by Catherine Alexander
You tell your husband you want to get away. You need time to think about the marriage. Two decades of living together. He says let’s end it right now and be done. He’s angry, but he doesn’t clench his fist.
You move out ten miles away to a sunny apartment on the third floor facing Moon Bay. The first morning after all the boxes have been stacked on the carpet, you look out to see a blue heron posing, as if frozen, on a piling. You abandon the boxes and take the stairs down to visit the heron. You say your name is Jane and you’ve just moved here. That your sixteen-year-old daughter is furious. And that you’re afraid of being alone.
You look around. The neighborhood seems so strange. Your mind returns to the empty kitchen, your empty stomach. The fridge is clean, but bare. You didn’t take time to find the closest supermarket. Right now you’d do anything for coffee and a warm Danish.
The bay water is full of lily pads and frogs. Cherry trees are budding. Looking up at your apartment from the bay, you spy your bicycle on the deck where the movers have put it. You have an idea. A short ride takes you to a little coffee shop three blocks away.
Turns out it’s a small market with a coffee stand in front where you get a warm cinnamon roll and coffee with real cream. With the first taste, the sweetness of the roll and the bitterness of the coffee comfort you.
In the store, you find milk, bread, eggs and a box of tissues. By the checkout are a few white writing pads about the size of the paperbacks displayed to the left of the counter. You set one pad among your purchases as you scan the book covers.
The bag easily fits into your Schwinn basket. You cruise home. After putting the eggs and butter in the fridge, you leave the bread and tissue box in the bag and rush to sit on the deck. You must not miss the heron. Bending over the railing, you spot the bird. Maybe you could try drawing it.
You go back in the kitchen and realize the white pad never made it into the bag. You paid for it, but there’s no receipt. You want to go back. But you worry about facing the clerk.
Just forget it. Don’t worry about a couple of dollars. You can always get a better notebook, once you discover where the big stores are.
Best to attack the boxes and put everything in its place. You open a few with a box cutter.
First box you tackle is marked “Dishes.” The busy pattern you never liked. But you put all the plates and bowls in the kitchen cabinets and go on to the next box, bedding that fits easily into the linen closet. Two boxes of books spill open. If only a pad were among them.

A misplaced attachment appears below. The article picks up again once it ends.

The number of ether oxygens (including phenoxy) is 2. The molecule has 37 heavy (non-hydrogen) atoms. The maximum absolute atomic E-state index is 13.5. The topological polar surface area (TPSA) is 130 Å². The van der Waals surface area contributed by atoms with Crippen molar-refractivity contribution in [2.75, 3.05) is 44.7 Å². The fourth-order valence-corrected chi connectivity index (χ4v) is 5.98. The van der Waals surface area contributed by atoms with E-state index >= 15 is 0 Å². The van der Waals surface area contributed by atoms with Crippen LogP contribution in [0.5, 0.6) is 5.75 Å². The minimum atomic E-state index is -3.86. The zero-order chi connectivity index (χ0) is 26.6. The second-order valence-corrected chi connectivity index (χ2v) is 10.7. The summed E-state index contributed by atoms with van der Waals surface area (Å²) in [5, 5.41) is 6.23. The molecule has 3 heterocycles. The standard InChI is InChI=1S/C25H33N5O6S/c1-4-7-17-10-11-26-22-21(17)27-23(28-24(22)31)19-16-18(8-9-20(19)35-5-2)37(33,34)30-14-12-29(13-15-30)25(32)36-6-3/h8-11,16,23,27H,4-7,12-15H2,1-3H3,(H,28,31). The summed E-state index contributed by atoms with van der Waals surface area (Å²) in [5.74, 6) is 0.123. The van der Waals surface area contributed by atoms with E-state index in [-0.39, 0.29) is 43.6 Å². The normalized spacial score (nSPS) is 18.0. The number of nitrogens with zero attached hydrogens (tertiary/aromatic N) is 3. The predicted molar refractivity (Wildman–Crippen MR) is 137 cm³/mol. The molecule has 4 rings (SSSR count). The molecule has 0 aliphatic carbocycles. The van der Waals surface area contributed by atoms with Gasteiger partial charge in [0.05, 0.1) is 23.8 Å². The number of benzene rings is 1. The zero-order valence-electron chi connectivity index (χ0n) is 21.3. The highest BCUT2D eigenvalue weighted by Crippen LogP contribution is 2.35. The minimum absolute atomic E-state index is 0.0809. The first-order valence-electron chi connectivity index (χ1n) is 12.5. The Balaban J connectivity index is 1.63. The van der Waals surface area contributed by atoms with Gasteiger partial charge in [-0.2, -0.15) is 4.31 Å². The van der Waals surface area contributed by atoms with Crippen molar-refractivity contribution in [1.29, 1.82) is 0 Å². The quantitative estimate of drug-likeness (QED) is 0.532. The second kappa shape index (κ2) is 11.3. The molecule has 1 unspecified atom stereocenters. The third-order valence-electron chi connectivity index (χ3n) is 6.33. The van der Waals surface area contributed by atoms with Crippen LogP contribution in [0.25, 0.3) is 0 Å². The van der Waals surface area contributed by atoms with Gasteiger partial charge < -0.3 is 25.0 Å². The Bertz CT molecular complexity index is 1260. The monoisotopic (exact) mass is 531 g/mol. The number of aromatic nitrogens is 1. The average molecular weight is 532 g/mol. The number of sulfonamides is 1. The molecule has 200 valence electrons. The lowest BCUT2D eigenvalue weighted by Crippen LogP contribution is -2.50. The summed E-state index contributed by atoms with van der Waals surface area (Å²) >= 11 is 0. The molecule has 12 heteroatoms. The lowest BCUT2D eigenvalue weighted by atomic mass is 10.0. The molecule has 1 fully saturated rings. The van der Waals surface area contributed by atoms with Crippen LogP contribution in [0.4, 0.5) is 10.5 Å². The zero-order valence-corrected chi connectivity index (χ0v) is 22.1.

You break up the boxes you’ve emptied and stack them in the hall by the door, ready to go out.
But where is the recycle bin? You look out the window to check and glimpse that blue heron again. The bird turns toward you. What an elegant, proud creature. You’ve got to draw it. Better go back and fetch that pad.
You wheel the bike from the deck through the apartment and out the door. Seems like a long ride down the elevator.
At the little market, the pad’s still on the counter. The others are all gone. But the person behind the register is someone different. This one’s old, has a grizzled beard and glum face. Maybe he’s the boss and owns the store. Your heart begins to race as you point to the pad. The old man stares as if you’re an imposter. You try to explain that you just paid for this notebook, didn’t get a receipt and the other clerk forgot to include it in the bag.
The old guy doesn’t seem to understand English. You want to grab the pad because it belongs to you. But your heart pounds and the coffee you had earlier churns in your stomach.
In a minute there’s your chance. The old man turns around to straighten some Marlboros on the shelf. Now go for it. Snatch the pad and run!
Pedaling back home, you turn to see if the man might be chasing you. Makes no sense, a man his age. You arrive at your building, notebook in hand.
Up the elevator you go, through your apartment and out onto the deck. There you find the blue heron still sitting on the piling by the bay, right where you left it.
You pick up the pad and a pencil. But your hands tremble. Maybe the old man has managed to follow you and is downstairs. How crazy. All for a two-dollar notebook.
Relax. It’s only your first morning.
So you open the pad. It has no lines. Good. Your hand is still shaky. You tell it to stop.
And finally it obeys. The pencil in your hand glides over the blank page, creating the line of the heron’s long neck, just as it turns its head toward you.
Hello beautiful, you say. Don’t move until I’m through.
* * * * *
"First Morning" was first published in When Women Waken, Fear Issue, Fall 2015.
Catherine Alexander, Pushcart Prize nominee, has published stories in 33 literary journals, including North Atlantic Review, Rosebud (two successive issues), Bryant Literary Review, Rockhurst Review and won "Jurors' Choice" in Spindrift. National Public Radio has aired her work. Her story, “Backyards,” was performed by Jorja Fox (Sara Sidle in TV’s CSI) in a Los Angeles Word Theatre production. She has taught fiction and memoir at Edmonds Community College, University of Washington, Horizon House in Seattle, writing conferences, senior centers and to homeless groups. She now leads a private class in Seattle. Living in Edmonds, Washington, with her dogs and a Maine Coon cat, she’s presently laboring over a novel.